Grace Brookman is in trouble. Her husband, Laz, has disappeared. This behavior is not without precedent; there have been other times that Laz has vanished. But never for this long. Instead of confiding her problem—in friends, in family—Grace goes through the elaborate charade of pretending Laz is still there. She leaves clues for the housekeeper, and invents excuses for her mother-in-law and her own parents, who openly adore her husband.
As fall turns to winter in New York City, Grace’s deceptions —putting socks and underwear in the laundry, leaving the toilet seat up—grow larger and more complex. Laz’s absence and the trail of clues she manufactures to conceal it become a kind of alternate life, a inetaphor for the man she wishes Lazwere, but comes to see is not. Slowly, insidiously, revelations about his past—a son who emerges froin the shadows, a scandal in his professional life—suggest that the husband Grace has and the husband she invents are not the same.
Solomon limns Grace’s despair and her under stated courage with a wry, deft touch. Most touching is Grace’s relationship with her parents, Milton and Paulette, and their best friends, the Sugarmans. This familiar Jewish clan is anxious yet caring, invasive yet self shdeluded. Milton and Paulette’s obsession with the weather (the number for the National Weather Service is on their speed-dial); Francine Sugarman’s embossed plastic containers filled with the food that she lovingly prepares and freezes—these are the specifically rendered details that make what might be otherwise generic types ring utterly clear and true.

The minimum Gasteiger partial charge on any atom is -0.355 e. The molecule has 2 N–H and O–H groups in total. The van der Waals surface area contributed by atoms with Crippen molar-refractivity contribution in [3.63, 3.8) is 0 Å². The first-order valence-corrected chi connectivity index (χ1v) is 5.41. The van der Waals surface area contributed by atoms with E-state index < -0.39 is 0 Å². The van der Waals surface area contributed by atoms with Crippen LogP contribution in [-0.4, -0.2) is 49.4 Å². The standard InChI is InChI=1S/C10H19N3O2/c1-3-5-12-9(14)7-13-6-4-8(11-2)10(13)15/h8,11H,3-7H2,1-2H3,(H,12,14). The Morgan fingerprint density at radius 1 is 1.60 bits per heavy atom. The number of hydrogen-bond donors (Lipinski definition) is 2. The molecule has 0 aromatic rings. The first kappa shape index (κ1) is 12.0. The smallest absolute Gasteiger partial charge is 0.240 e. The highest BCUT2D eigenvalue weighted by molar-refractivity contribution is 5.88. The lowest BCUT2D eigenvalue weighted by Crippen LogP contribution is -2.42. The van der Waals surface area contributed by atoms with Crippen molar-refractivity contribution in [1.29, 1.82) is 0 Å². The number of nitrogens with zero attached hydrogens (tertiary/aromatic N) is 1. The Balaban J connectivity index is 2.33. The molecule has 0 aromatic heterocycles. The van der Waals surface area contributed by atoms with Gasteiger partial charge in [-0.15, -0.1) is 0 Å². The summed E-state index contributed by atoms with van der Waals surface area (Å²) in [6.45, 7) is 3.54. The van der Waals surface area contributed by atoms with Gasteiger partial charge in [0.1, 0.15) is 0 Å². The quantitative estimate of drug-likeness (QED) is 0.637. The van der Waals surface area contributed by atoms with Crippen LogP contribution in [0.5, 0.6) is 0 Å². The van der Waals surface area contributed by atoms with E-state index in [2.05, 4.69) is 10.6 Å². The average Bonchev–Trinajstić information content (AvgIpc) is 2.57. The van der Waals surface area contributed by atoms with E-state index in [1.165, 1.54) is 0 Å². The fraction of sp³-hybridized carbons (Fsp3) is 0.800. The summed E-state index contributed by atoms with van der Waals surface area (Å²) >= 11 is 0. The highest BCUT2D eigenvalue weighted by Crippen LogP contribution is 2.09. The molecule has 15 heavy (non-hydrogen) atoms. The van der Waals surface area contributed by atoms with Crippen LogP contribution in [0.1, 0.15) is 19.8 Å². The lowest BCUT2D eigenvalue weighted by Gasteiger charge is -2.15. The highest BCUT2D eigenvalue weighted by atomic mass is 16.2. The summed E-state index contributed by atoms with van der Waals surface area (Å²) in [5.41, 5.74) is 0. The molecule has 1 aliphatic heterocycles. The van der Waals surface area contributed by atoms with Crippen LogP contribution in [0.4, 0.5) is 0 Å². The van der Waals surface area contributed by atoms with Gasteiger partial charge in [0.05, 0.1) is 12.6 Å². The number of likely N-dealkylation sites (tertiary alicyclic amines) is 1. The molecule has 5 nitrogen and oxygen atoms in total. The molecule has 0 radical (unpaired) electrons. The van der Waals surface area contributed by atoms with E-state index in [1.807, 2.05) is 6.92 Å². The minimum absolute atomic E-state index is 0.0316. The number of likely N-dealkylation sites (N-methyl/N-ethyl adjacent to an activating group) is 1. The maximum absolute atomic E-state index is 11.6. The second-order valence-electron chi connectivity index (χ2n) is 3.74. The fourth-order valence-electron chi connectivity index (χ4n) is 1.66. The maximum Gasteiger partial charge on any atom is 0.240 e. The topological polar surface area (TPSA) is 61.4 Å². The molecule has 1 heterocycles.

When Grace’s father has a heart attack, she is finally moved to reveal her real predicament to her parents.
Her father begins to sob, covering his face with his hands. “What, Dad?” Grace asks,moving closer to him and putting her arm around his shoulder.
“I can’t help you,” he says, through his tears. For a Jewish father of an only daughter,there can be no more painful admission.